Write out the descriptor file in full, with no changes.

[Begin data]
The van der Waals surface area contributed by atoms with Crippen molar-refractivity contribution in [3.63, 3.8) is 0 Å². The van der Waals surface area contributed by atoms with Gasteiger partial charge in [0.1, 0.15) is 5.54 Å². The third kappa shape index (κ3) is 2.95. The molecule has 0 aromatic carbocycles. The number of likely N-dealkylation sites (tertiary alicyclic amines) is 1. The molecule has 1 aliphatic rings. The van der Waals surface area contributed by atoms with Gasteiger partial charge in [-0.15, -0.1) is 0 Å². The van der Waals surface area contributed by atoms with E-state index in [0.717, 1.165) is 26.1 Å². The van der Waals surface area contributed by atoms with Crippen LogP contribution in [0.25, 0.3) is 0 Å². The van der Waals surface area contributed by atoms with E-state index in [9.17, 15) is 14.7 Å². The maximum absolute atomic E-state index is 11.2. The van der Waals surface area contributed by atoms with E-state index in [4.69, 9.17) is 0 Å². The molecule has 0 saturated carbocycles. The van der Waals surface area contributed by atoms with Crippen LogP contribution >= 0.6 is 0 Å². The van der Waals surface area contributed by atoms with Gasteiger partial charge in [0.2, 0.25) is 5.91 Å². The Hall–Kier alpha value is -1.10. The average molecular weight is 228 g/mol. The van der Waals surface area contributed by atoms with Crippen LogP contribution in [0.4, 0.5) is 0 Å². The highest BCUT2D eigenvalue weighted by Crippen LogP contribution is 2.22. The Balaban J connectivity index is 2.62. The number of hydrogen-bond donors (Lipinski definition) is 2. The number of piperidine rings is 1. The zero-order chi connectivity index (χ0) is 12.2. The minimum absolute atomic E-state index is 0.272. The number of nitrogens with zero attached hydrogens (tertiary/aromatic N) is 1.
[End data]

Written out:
The van der Waals surface area contributed by atoms with Crippen molar-refractivity contribution in [3.63, 3.8) is 0 Å². The van der Waals surface area contributed by atoms with Gasteiger partial charge in [0.1, 0.15) is 5.54 Å². The third kappa shape index (κ3) is 2.95. The molecule has 0 aromatic carbocycles. The number of likely N-dealkylation sites (tertiary alicyclic amines) is 1. The molecule has 1 aliphatic rings. The van der Waals surface area contributed by atoms with Gasteiger partial charge in [-0.15, -0.1) is 0 Å². The van der Waals surface area contributed by atoms with E-state index in [0.717, 1.165) is 26.1 Å². The van der Waals surface area contributed by atoms with Crippen LogP contribution in [0.25, 0.3) is 0 Å². The van der Waals surface area contributed by atoms with E-state index in [9.17, 15) is 14.7 Å². The maximum absolute atomic E-state index is 11.2. The van der Waals surface area contributed by atoms with E-state index in [4.69, 9.17) is 0 Å². The molecule has 0 saturated carbocycles. The van der Waals surface area contributed by atoms with Crippen LogP contribution >= 0.6 is 0 Å². The van der Waals surface area contributed by atoms with Gasteiger partial charge in [0.2, 0.25) is 5.91 Å². The Hall–Kier alpha value is -1.10. The average molecular weight is 228 g/mol. The van der Waals surface area contributed by atoms with Crippen LogP contribution in [0.4, 0.5) is 0 Å². The highest BCUT2D eigenvalue weighted by Crippen LogP contribution is 2.22. The Balaban J connectivity index is 2.62. The number of hydrogen-bond donors (Lipinski definition) is 2. The number of piperidine rings is 1. The zero-order chi connectivity index (χ0) is 12.2. The minimum absolute atomic E-state index is 0.272. The number of nitrogens with zero attached hydrogens (tertiary/aromatic N) is 1.